Controversy and Unity in the Art Therapy Empire
Controversy means somebody gives a damn. That’s a good thing.
This is a touchy one. I should leave it alone. But I probably didn’t get to be president of an Art Therapy graduate school by leaving the touchy ones alone.
Let me start with this observation: “We’re all on the same team. There is no capital “O” Other in this one, though there are lower case “other” perspectives. It sometimes seems otherwise, but a whole bunch of really smart people who are looking to help heal the world and raise consciousness to boot can surely work past the seeming and get to some variation of a consensus view, yes? I’m confident.
OK, here goes. Art Therapy increasingly demonstrates itself to be a powerful, archetypal approach to healing and growth across a wide range of settings, cultures, and clinical presentations. The anecdotal evidence is huge and ancient, the social-science-y data, for which I personally, and frankly, have a lot less use, is coming along. I’m glad somebody is doing that piece, not because I think it is inherently useful, but because insurance companies and governments do not appear to have the inherent capacity, nor courage, to name a horse a horse, without a bunch of statistical hoopla that tells them with an 87% confidence rate, that, though there is the iconic “dearth of data”, and though the methodology of seeing with one’s own eyes is rife with all manner of problems, indeed, the horse appears to be a horse.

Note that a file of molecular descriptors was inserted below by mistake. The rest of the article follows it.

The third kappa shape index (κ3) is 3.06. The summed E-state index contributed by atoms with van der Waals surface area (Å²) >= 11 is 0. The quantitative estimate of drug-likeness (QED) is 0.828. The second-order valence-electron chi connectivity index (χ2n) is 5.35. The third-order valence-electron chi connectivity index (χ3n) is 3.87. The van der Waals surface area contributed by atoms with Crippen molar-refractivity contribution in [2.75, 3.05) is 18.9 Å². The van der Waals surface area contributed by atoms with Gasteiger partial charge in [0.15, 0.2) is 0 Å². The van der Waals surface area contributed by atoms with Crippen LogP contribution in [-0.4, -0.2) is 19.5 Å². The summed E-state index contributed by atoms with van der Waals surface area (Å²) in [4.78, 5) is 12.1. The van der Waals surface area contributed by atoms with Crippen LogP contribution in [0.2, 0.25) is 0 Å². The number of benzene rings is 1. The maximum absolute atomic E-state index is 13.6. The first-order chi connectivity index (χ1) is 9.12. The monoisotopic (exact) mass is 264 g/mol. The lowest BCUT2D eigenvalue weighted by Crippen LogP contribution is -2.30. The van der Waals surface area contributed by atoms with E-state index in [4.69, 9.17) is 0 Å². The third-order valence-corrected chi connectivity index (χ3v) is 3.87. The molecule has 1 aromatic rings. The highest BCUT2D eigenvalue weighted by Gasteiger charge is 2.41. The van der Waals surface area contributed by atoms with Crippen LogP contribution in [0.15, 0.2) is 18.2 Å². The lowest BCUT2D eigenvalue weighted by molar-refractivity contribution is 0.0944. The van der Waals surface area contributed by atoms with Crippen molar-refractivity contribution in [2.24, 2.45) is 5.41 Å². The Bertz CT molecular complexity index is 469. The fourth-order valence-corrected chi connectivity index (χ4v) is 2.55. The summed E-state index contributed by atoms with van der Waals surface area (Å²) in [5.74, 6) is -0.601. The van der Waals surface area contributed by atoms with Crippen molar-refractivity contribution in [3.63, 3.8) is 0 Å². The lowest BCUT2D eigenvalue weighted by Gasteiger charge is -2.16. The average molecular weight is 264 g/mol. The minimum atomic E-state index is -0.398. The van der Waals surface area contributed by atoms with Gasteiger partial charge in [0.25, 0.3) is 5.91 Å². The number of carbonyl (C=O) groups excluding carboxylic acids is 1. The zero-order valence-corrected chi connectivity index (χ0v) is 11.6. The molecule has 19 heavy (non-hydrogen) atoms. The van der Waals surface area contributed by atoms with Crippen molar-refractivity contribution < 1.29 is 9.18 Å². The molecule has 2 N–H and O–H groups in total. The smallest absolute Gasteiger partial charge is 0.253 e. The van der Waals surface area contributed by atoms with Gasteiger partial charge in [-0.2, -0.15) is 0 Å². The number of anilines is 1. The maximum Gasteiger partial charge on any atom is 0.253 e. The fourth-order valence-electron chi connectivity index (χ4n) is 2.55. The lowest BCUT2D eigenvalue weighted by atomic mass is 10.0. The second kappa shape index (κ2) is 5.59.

So the actual field, and work, and art of Art Therapy have been represented well, and flourish to beat the band.
Here’s the issue. (Last chance to turn around, Nolan…) Well, one of the issues. Politically, as a matter of sheer business, Art Therapy has not been terribly successful at convincing insurance companies and government functionaries to recognize it as a viable, unique therapeutic modality meriting full licensure and third party payment eligibility.
Don’t get me wrong, there are pockets of light and evolution (the state of New Mexico, for example), where the value and identity of Art Therapy have been duly recognized and where one can achieve licensure, professional practice, and a happily-ever-after story.
Then there are other places that ain’t so full of light and evolution, where you have to be more creative to get your Art Therapy degree to work for you This is not right, but it is.
As regards these not altogether satisfying states of affairs, there appears to be a lot of room for dialogue and collaboration, and, if one wants to go in this direction, there is a lot of room for criticism and blame. There are probably good reasons to go in both those directions at different times, though I am one of those guys who says “Howzabout we look for some solutions together?”